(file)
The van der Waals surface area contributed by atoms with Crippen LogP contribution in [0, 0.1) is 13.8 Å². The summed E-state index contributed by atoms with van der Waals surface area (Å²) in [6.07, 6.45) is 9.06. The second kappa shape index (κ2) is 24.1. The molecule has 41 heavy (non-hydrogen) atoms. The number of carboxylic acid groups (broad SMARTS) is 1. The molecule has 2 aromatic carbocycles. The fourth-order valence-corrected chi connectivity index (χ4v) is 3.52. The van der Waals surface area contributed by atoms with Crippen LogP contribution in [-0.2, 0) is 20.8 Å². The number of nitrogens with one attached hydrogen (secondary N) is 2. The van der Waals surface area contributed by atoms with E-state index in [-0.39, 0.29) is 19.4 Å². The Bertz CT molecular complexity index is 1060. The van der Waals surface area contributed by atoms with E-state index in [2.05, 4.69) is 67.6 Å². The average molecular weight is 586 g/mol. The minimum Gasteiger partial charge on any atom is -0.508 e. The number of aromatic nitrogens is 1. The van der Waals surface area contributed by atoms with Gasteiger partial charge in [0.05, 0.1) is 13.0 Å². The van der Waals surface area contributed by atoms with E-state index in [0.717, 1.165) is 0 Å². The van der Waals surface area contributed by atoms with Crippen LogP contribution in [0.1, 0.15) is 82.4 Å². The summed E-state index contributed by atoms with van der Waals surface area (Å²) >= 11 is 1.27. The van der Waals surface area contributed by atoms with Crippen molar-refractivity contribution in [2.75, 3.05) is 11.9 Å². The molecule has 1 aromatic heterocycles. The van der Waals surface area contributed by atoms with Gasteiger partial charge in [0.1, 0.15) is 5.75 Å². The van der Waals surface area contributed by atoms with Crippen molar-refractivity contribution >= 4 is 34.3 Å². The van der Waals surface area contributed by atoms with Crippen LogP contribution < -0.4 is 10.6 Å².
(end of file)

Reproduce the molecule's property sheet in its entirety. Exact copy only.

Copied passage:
The van der Waals surface area contributed by atoms with Crippen LogP contribution in [0, 0.1) is 13.8 Å². The summed E-state index contributed by atoms with van der Waals surface area (Å²) in [6.07, 6.45) is 9.06. The second kappa shape index (κ2) is 24.1. The molecule has 41 heavy (non-hydrogen) atoms. The number of carboxylic acid groups (broad SMARTS) is 1. The molecule has 2 aromatic carbocycles. The fourth-order valence-corrected chi connectivity index (χ4v) is 3.52. The van der Waals surface area contributed by atoms with Crippen LogP contribution in [-0.2, 0) is 20.8 Å². The number of nitrogens with one attached hydrogen (secondary N) is 2. The van der Waals surface area contributed by atoms with E-state index in [-0.39, 0.29) is 19.4 Å². The Bertz CT molecular complexity index is 1060. The van der Waals surface area contributed by atoms with E-state index in [2.05, 4.69) is 67.6 Å². The average molecular weight is 586 g/mol. The minimum Gasteiger partial charge on any atom is -0.508 e. The number of aromatic nitrogens is 1. The van der Waals surface area contributed by atoms with Gasteiger partial charge in [0.05, 0.1) is 13.0 Å². The van der Waals surface area contributed by atoms with E-state index in [0.717, 1.165) is 0 Å². The van der Waals surface area contributed by atoms with Crippen LogP contribution in [0.1, 0.15) is 82.4 Å². The summed E-state index contributed by atoms with van der Waals surface area (Å²) >= 11 is 1.27. The van der Waals surface area contributed by atoms with Crippen molar-refractivity contribution in [2.75, 3.05) is 11.9 Å². The molecule has 1 aromatic heterocycles. The van der Waals surface area contributed by atoms with Gasteiger partial charge in [0.1, 0.15) is 5.75 Å². The van der Waals surface area contributed by atoms with Crippen molar-refractivity contribution >= 4 is 34.3 Å². The van der Waals surface area contributed by atoms with Crippen LogP contribution < -0.4 is 10.6 Å².